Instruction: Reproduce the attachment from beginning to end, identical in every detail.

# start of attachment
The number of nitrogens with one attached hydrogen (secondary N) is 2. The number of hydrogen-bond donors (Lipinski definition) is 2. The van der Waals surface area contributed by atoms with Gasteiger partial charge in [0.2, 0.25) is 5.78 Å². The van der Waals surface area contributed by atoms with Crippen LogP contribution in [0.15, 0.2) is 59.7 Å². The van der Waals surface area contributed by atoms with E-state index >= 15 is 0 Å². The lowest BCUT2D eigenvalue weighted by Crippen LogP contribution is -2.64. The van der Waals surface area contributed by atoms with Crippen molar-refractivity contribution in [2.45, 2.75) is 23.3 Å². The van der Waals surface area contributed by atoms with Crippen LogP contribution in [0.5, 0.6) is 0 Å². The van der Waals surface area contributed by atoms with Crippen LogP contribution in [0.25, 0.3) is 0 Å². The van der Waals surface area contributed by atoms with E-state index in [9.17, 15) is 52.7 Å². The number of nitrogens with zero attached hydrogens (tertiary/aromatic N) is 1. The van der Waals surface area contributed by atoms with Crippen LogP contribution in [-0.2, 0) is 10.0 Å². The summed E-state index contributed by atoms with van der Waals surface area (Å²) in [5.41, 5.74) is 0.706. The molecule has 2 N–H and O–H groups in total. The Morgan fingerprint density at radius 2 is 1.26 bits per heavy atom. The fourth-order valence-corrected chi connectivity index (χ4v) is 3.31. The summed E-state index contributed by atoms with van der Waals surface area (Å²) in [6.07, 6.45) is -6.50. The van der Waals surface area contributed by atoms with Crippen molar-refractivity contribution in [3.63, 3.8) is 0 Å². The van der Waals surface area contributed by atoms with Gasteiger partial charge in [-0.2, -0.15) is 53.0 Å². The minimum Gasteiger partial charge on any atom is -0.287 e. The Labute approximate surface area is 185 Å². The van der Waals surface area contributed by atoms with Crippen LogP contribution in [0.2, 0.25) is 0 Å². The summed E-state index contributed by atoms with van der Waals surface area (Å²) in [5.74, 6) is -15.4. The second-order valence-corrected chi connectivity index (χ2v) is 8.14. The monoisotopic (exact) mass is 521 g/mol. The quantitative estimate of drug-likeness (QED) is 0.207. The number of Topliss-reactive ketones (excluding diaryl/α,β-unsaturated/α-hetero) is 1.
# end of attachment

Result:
The number of nitrogens with one attached hydrogen (secondary N) is 2. The number of hydrogen-bond donors (Lipinski definition) is 2. The van der Waals surface area contributed by atoms with Gasteiger partial charge in [0.2, 0.25) is 5.78 Å². The van der Waals surface area contributed by atoms with Crippen LogP contribution in [0.15, 0.2) is 59.7 Å². The van der Waals surface area contributed by atoms with E-state index >= 15 is 0 Å². The lowest BCUT2D eigenvalue weighted by Crippen LogP contribution is -2.64. The van der Waals surface area contributed by atoms with Crippen molar-refractivity contribution in [2.45, 2.75) is 23.3 Å². The van der Waals surface area contributed by atoms with Crippen LogP contribution in [0.5, 0.6) is 0 Å². The van der Waals surface area contributed by atoms with Crippen LogP contribution in [0.25, 0.3) is 0 Å². The van der Waals surface area contributed by atoms with E-state index in [9.17, 15) is 52.7 Å². The number of nitrogens with zero attached hydrogens (tertiary/aromatic N) is 1. The van der Waals surface area contributed by atoms with Crippen LogP contribution in [-0.2, 0) is 10.0 Å². The summed E-state index contributed by atoms with van der Waals surface area (Å²) in [5.41, 5.74) is 0.706. The molecule has 2 N–H and O–H groups in total. The Morgan fingerprint density at radius 2 is 1.26 bits per heavy atom. The fourth-order valence-corrected chi connectivity index (χ4v) is 3.31. The summed E-state index contributed by atoms with van der Waals surface area (Å²) in [6.07, 6.45) is -6.50. The van der Waals surface area contributed by atoms with Crippen molar-refractivity contribution in [3.63, 3.8) is 0 Å². The van der Waals surface area contributed by atoms with Gasteiger partial charge in [-0.2, -0.15) is 53.0 Å². The minimum Gasteiger partial charge on any atom is -0.287 e. The Labute approximate surface area is 185 Å². The van der Waals surface area contributed by atoms with Crippen LogP contribution in [0.2, 0.25) is 0 Å². The summed E-state index contributed by atoms with van der Waals surface area (Å²) in [5.74, 6) is -15.4. The second-order valence-corrected chi connectivity index (χ2v) is 8.14. The monoisotopic (exact) mass is 521 g/mol. The quantitative estimate of drug-likeness (QED) is 0.207. The number of Topliss-reactive ketones (excluding diaryl/α,β-unsaturated/α-hetero) is 1.